Housing Market During the Pandemic: Rent/Own Divergence
We are definitely living in strange times, with a year of pandemic, microscopically low interest rates, a soaring stock market and everybody walking around looking like bank robbers. And so there were bound to be odd distortions in different sectors of the economy.
One of the most interesting is found in the U.S. housing market, where home values have increased, throughout the pandemic, in every one of the 100 largest metropolitan areas. That isn’t the strange part; what has economists and real estate experts puzzled is that while we are in a boom in the value of homes, rental prices are falling by double digits in some of the richest cities in America—places like New York, Boston, San Francisco, Washington, D.C., Chicago, Austin and Seattle. In San Jose, California, for example, home prices went up 14% last year, while the area’s rents dropped by 7%.
That’s not supposed to happen. Normally, when homes become more expensive, the people who invest in them raise the rents. But during the pandemic, the fortunes of the richest Americans (who are the owners of rental homes) and the poorest Americans (who rent because they can’t afford to buy a home) have diverged dramatically. In the last year, many middle- and higher-income households took advantage of low mortgage rates to buy their first and second homes—and many of them moved out of the city environment, in part because they no longer have to come into the office. These families were competing to purchase these homes with their peers, and many were looking to move into a bigger space, with extra rooms that could be converted to home offices.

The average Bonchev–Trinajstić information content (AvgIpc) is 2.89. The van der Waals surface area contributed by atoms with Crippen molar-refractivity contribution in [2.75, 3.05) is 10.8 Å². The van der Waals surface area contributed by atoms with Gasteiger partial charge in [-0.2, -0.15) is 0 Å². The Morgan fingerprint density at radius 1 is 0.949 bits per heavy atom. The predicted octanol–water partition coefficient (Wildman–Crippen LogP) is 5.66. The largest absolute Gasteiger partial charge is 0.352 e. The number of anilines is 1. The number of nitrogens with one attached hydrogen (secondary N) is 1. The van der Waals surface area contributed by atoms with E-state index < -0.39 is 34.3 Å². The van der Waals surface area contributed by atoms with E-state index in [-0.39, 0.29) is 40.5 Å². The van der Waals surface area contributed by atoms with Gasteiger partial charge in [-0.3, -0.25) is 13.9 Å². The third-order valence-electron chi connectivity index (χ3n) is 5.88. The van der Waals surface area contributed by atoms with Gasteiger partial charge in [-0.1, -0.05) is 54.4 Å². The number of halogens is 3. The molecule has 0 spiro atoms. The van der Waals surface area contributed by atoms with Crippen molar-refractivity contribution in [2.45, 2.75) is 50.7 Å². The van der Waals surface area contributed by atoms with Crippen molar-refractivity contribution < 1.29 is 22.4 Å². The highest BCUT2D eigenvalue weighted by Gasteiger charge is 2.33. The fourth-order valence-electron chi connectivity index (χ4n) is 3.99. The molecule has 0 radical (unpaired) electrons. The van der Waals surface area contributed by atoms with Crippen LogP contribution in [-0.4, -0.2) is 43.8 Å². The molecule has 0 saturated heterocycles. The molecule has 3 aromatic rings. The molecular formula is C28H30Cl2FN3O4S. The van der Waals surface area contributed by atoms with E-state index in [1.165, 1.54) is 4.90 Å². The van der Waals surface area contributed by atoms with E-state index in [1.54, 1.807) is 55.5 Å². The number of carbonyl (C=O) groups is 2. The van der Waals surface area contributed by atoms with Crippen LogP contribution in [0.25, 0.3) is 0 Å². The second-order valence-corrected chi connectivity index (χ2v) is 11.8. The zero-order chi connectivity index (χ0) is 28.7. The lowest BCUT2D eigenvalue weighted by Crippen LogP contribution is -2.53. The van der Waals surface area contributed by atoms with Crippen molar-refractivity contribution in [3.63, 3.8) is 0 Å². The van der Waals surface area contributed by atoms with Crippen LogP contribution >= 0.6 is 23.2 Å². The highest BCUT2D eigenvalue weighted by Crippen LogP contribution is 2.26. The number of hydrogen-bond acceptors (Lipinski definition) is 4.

Meanwhile, young college graduates have waited out the pandemic at a parent’s house, and transit residents have moved out of the cities and are working remotely in lower cost rentals in the countryside. The exodus from the major (and expensive) cities was unexpected but logical in hindsight.
The rent/own divergence highlights how the plague has disproportionately impacted lower income and hourly workers, and young laborers who left college looking for a job. The silver lining, however, is that the lower demand for rental real estate in the larger cities, and the correspondingly lower rental asking prices, is luring more younger and middle-class residents back into the urban environments. Downtown living in New York City has never been so affordable—which may be one of the strangest outcomes of a very strange 12 months.